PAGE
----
New ‘Cultures of Energy’ podcast series explores the energy humanities

A new podcast series hosted by Rice’s Center for Energy and Environmental Research in the Human Sciences (CENHS) shines a light on the multitude of energy humanities research activities and events brought to bear at the university. Posted on a biweekly basis, “Cultures of Energy” is co-hosted by center director Dominic Boyer and Cymene Howe, associate professor of anthropology.


Credit: University

Energy humanities is an emergent interdisciplinary area of research for which Rice is widely recognized. It explores today’s social and ecological challenges through the lens of electricity and fuel use, studying people’s patterns of energy consumption and analyzing their consequences, past, present and future.

“The ‘Cultures of Energy’ podcast … is all about finding ways to connect the really vibrant intellectual world of energy humanities and arts and to broadcast it, to get it out there,” said Boyer, a professor of anthropology.

Boyer and Howe both have a background in radio production, having served as DJs at their respective undergraduate alma maters, which shows in the easy banter on display during the inaugural episode.

“The fact is that in just the last few years … we’ve had really amazing scholars and thinkers and activists and artists come and visit with us and talk with us, and so it seems sort of criminal to keep that locked up just in our own individual brains,” said Howe, a member of the CENHS faculty steering committee. “Instead, we want to share the wealth.”

In the inaugural episode, Boyer interviews Hugo and Nebula award-winning science-fiction writer Paolo Bacigalupi, author of the “The Windup Girl” and “The Water Knife,” about what science fiction can do in the era of climate change. The second podcast, posted Jan. 18, features Howe’s interview with Anna Tsing, professor of anthropology at the University of California, Santa Cruz, who is one of the world’s leading scholars of globalization and the environment and author, most recently, of “The Mushroom at the End of the World: On the Possibility of Life in Capitalist Ruins.”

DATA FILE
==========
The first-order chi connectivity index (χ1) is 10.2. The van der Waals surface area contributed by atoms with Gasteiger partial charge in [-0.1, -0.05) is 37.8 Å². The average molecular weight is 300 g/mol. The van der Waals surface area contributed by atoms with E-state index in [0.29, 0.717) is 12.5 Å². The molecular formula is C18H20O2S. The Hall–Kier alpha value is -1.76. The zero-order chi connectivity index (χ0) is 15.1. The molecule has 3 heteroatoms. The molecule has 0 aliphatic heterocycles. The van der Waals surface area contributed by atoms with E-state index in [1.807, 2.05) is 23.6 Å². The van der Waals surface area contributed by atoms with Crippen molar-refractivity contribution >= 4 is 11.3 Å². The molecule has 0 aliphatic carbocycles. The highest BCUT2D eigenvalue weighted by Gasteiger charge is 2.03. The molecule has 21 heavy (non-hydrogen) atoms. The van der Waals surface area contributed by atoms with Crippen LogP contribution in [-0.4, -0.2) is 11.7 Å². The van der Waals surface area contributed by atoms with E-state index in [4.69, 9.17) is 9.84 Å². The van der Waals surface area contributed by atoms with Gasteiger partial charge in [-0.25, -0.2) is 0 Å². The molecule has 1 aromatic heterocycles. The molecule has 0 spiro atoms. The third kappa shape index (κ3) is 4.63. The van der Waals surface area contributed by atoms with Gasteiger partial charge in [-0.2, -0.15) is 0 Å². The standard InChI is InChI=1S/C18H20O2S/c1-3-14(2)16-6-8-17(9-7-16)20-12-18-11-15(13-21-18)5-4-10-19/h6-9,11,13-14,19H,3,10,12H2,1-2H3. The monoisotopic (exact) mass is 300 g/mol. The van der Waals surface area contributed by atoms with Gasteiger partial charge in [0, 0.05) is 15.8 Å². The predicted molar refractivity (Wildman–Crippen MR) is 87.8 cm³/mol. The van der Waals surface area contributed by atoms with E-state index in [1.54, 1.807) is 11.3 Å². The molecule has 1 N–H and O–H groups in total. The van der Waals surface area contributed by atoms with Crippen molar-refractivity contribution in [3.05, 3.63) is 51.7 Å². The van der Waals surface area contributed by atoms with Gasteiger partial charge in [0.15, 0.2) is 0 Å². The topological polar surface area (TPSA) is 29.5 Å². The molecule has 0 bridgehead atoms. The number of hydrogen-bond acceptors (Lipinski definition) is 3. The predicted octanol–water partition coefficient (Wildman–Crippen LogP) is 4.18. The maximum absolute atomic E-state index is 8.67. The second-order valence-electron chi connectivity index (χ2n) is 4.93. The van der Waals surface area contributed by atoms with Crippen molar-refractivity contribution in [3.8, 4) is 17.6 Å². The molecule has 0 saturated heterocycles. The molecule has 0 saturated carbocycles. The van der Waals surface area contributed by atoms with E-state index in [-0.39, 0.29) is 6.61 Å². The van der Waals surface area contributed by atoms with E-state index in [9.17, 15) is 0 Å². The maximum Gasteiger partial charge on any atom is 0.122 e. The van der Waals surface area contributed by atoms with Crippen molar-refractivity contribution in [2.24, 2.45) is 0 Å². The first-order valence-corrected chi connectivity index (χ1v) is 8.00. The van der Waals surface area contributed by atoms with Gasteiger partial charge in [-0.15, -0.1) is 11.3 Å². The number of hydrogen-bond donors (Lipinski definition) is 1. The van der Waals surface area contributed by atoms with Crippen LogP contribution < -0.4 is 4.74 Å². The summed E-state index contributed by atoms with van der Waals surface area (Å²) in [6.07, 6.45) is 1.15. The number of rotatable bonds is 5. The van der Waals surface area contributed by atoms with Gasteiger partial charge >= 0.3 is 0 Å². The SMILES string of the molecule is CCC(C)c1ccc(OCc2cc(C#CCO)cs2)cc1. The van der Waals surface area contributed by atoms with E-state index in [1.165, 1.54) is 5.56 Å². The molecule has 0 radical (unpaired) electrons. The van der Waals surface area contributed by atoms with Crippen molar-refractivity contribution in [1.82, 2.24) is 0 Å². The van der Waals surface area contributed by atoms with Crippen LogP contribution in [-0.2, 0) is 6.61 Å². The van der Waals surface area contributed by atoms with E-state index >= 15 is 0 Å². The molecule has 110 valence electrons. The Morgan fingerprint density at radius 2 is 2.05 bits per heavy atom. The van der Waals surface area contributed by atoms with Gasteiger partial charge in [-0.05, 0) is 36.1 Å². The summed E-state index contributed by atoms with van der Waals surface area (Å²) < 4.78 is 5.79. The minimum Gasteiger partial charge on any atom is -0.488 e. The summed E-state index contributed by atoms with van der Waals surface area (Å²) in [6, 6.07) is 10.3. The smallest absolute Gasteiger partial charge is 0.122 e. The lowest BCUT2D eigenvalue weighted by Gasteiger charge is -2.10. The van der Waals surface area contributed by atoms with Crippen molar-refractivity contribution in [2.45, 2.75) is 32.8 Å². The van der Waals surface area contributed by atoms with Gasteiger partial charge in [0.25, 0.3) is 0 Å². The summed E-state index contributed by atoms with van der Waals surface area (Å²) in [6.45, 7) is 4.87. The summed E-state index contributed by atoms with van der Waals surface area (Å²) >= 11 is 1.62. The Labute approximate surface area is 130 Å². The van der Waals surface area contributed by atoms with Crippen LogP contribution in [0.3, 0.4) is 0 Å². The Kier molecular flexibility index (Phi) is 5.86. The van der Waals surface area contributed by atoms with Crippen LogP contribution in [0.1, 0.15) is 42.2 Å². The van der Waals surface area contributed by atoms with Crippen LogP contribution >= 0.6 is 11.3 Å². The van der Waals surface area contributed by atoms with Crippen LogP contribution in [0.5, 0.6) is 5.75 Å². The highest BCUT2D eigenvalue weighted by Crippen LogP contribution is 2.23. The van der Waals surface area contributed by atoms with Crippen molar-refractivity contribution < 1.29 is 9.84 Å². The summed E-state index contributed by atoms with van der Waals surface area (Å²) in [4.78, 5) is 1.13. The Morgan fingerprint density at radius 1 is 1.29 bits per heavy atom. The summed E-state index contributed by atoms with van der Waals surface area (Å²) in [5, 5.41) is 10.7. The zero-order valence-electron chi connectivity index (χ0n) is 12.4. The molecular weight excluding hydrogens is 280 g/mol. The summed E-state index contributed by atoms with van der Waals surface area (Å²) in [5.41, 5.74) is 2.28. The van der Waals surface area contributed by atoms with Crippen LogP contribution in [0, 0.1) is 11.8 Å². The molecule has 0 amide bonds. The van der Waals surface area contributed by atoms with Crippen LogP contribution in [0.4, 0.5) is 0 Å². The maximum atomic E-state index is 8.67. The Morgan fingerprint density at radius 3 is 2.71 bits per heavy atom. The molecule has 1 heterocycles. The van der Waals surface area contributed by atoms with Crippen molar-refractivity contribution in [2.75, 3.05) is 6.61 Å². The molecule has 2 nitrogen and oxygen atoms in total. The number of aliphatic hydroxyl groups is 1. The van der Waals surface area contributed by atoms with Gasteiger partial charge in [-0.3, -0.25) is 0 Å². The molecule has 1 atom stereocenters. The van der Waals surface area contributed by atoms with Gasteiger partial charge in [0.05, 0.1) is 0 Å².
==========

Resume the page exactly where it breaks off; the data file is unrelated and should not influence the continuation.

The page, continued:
Boyer said upcoming podcasts will feature University of Oregon literary scholar Stephanie LeMenager, author of “Living Oil: Petroleum Culture in the American Century,” and CENHS’s new postdoctoral fellow Roy Scranton, author of “Learning to Die in the Anthropocene: Reflections on the End of a Civilization” and an Iraq war veteran.

To listen or subscribe to the podcasts, go to Apple iTunes. The podcasts are also posted on the “Cultures of Energy” blog,, and will soon be available on the Stitcher Internet radio service.

CENHS is part of Rice’s landmark Energy and Environment Initiative, the first effort to involve all the intellectual resources of a major research university in addressing today’s most pressing energy and environmental challenges. Established in 2013, CENHS is likewise a first-of-its-kind: the only research center in the world specifically designed to sponsor research on the energy/environment nexus across the arts, humanities and social sciences. CENHS builds upon over two years of work by the Cultures of Energy Faculty Working Group at Rice, which helped to pioneer the field of interdisciplinary energy humanities in conjunction with a Sawyer Seminar grant from the Andrew W. Mellon Foundation.

About Jeff Falk

Jeff Falk is director of national media relations in Rice University's Office of Public Affairs.